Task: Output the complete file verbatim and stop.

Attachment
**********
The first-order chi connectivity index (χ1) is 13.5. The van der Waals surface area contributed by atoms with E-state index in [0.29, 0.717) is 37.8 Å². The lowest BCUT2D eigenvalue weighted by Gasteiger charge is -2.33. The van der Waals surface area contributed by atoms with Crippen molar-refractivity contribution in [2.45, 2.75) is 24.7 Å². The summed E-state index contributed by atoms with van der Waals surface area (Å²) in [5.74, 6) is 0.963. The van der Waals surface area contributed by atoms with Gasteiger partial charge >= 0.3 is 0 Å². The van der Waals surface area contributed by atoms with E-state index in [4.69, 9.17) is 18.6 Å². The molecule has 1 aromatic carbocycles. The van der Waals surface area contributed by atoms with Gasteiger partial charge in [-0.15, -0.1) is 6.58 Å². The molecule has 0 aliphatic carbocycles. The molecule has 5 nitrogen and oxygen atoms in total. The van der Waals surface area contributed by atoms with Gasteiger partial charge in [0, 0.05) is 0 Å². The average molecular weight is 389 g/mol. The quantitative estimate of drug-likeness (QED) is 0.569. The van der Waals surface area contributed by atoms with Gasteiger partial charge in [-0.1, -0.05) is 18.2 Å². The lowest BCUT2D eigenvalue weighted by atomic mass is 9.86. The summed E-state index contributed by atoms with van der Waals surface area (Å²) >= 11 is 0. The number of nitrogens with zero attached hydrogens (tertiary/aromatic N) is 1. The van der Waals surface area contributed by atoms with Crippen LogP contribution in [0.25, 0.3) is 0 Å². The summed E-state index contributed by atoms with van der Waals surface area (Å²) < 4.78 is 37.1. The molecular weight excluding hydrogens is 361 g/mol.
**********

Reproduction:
The first-order chi connectivity index (χ1) is 13.5. The van der Waals surface area contributed by atoms with E-state index in [0.29, 0.717) is 37.8 Å². The lowest BCUT2D eigenvalue weighted by Gasteiger charge is -2.33. The van der Waals surface area contributed by atoms with Crippen molar-refractivity contribution in [2.45, 2.75) is 24.7 Å². The summed E-state index contributed by atoms with van der Waals surface area (Å²) in [5.74, 6) is 0.963. The van der Waals surface area contributed by atoms with Gasteiger partial charge >= 0.3 is 0 Å². The van der Waals surface area contributed by atoms with E-state index in [4.69, 9.17) is 18.6 Å². The molecule has 1 aromatic carbocycles. The van der Waals surface area contributed by atoms with Gasteiger partial charge in [-0.15, -0.1) is 6.58 Å². The molecule has 0 aliphatic carbocycles. The molecule has 5 nitrogen and oxygen atoms in total. The van der Waals surface area contributed by atoms with Gasteiger partial charge in [0, 0.05) is 0 Å². The average molecular weight is 389 g/mol. The quantitative estimate of drug-likeness (QED) is 0.569. The van der Waals surface area contributed by atoms with Gasteiger partial charge in [-0.1, -0.05) is 18.2 Å². The lowest BCUT2D eigenvalue weighted by atomic mass is 9.86. The summed E-state index contributed by atoms with van der Waals surface area (Å²) >= 11 is 0. The number of nitrogens with zero attached hydrogens (tertiary/aromatic N) is 1. The van der Waals surface area contributed by atoms with Crippen LogP contribution in [0.25, 0.3) is 0 Å². The summed E-state index contributed by atoms with van der Waals surface area (Å²) < 4.78 is 37.1. The molecular weight excluding hydrogens is 361 g/mol.